If you have had treatment gaps, you need to be honest with yourself and your doctor. Don't worry about being a "good patient" and telling your doctor what he or she may want to hear. By working together, you can more often find the means to overcome adherence barriers, whether it be emotional, functional or therapeutic.

Do any of my medications have dietary restrictions?

A number of antiretroviral drugs have dietary requirements, such as Edurant (rilpilvirine) which not only requires a high-fat diet but is 40% less effective when taken without food. Others, like Prezista (darunavir), also require food intake while some, like Atripla (tenofovir + emtricitabine +efavirenz), is best taken on an empty stomach or before food is even eaten.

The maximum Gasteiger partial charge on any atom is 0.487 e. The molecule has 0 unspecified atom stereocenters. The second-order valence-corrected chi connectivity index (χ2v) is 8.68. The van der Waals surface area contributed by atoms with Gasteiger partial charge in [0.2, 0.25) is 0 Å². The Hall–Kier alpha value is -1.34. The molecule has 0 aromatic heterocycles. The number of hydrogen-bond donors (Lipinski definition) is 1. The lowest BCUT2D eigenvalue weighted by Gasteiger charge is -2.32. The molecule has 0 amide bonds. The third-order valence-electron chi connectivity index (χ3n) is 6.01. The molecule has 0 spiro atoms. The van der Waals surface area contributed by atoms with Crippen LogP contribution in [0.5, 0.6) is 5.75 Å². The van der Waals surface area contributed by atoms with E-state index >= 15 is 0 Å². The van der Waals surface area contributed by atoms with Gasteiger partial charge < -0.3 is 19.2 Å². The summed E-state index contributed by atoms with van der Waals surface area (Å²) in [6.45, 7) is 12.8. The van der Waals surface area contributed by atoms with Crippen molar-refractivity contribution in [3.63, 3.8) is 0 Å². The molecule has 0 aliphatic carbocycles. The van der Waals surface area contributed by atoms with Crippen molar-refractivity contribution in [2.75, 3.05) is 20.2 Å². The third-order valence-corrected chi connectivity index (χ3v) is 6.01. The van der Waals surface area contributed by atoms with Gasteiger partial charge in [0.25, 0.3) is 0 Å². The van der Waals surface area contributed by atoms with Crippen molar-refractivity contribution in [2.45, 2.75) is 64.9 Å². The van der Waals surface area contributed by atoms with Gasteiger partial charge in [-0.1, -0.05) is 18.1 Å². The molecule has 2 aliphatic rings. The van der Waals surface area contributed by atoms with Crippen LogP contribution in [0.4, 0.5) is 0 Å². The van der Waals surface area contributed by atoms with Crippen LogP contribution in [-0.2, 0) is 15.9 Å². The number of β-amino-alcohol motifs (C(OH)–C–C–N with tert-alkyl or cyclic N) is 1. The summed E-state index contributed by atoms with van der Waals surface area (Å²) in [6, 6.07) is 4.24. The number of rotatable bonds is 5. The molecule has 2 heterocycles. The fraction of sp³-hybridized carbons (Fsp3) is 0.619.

While this is generally a less common reason for elevated viral loads, it is possible that they can add to the problem. Check your dosing instructions and contact your doctor or health provider if you have any questions about food requirements with your HIV drugs.

Could drug interactions be the problem?

While this, again, is a less common cause for elevated viremia in patients on ART, some interactions can actually have a profound effect on HIV drug bioavailability (i.e., the amount of drug that ends up in your bloodstream after taking a pill).

One of the most common interactions is between the drug rifampin (rifampicin) used in the treatment of tuberculosis. Rifampin has significant interaction with many HIV drugs, with some like Sustiva (efavirenz) or Norvir (ritonavir) requiring higher doses in order to maintain adequate drug levels.